That last historical event spelled the end of the Western concessions and treaty ports. Pu Yi went into exile and Johnston returned to the UK to receive honors and an Oxford post as a China scholar, finally married badly and eventually returning to a residence on an island in Scotland where he died in March of 1938.**
Rittenberg. There were witnesses so influenced by their own leftist political ideology, they might be regarded as “ red converts.” One American who falls into this category is Sidney Rittenberg who had been involved in labor movements in the United States and fell in the thrall of the Chinese Communists. Rittenberg’s passage was by way of the U.S. Army in which the labor activist from South Carolina learned Mandarin and was shipped off to Kunming in 1945 as WWII had just concluded and China was turning on itself in civil war. The US had been helping China fight off the Japanese who were now vanquished and gone, and so would most of the Americans.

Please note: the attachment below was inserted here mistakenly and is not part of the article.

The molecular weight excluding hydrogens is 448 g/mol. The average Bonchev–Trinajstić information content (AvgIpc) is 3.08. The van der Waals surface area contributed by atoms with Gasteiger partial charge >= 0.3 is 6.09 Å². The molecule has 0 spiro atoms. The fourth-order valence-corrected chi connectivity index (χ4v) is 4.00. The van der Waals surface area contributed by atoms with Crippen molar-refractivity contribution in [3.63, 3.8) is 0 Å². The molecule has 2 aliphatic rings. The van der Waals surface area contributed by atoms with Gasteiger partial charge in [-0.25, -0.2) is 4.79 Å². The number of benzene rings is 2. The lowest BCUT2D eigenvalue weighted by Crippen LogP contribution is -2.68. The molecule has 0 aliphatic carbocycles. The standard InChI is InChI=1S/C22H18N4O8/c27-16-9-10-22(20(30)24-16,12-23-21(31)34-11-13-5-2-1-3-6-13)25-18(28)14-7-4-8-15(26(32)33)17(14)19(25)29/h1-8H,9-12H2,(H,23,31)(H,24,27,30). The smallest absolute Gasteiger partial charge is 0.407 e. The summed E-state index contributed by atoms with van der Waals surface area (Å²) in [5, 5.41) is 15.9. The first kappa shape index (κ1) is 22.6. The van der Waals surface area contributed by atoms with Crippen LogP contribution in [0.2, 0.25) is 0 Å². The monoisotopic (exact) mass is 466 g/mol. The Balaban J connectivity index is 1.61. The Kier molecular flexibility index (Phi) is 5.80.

But Sidney Rittenberg remained behind. Some of the Americans would remain a presence in China, presumably to establish a relationship with whatever government would emerge from the chaos. They had been allies to both the KMT and the Communists against the Japanese, but now the choice would be made to make alliance with Chiang Kai-shek and his forces which head been the recipient of the best and the bulk of American military aid. Both sides were now competing for the left over weapons of the Japanese and eventually they claim to be the legitimate government of China. Rittenberg began his tenure with the KMT, but eventually, both physically and ideologically, made his way to the other side. It was the beginning of a fascinating thirty-five year tenure in China during which he would earn the friendship of Zhou En-lai, become a broadcaster for the Communist Party, be twice accused as a spy and jailed for a total of sixteen years, emerge to become one of the only Western members of the Chinese Communist Party, become a translator of the works of Mao Zedong into English, marry a Chinese coworker who would become his wife of over fifty years and mother of his four children and who would eventually repatriate to the USA with him where, at this writing, the nonagenarian remains active as a respected sinologist, consultant, and professor.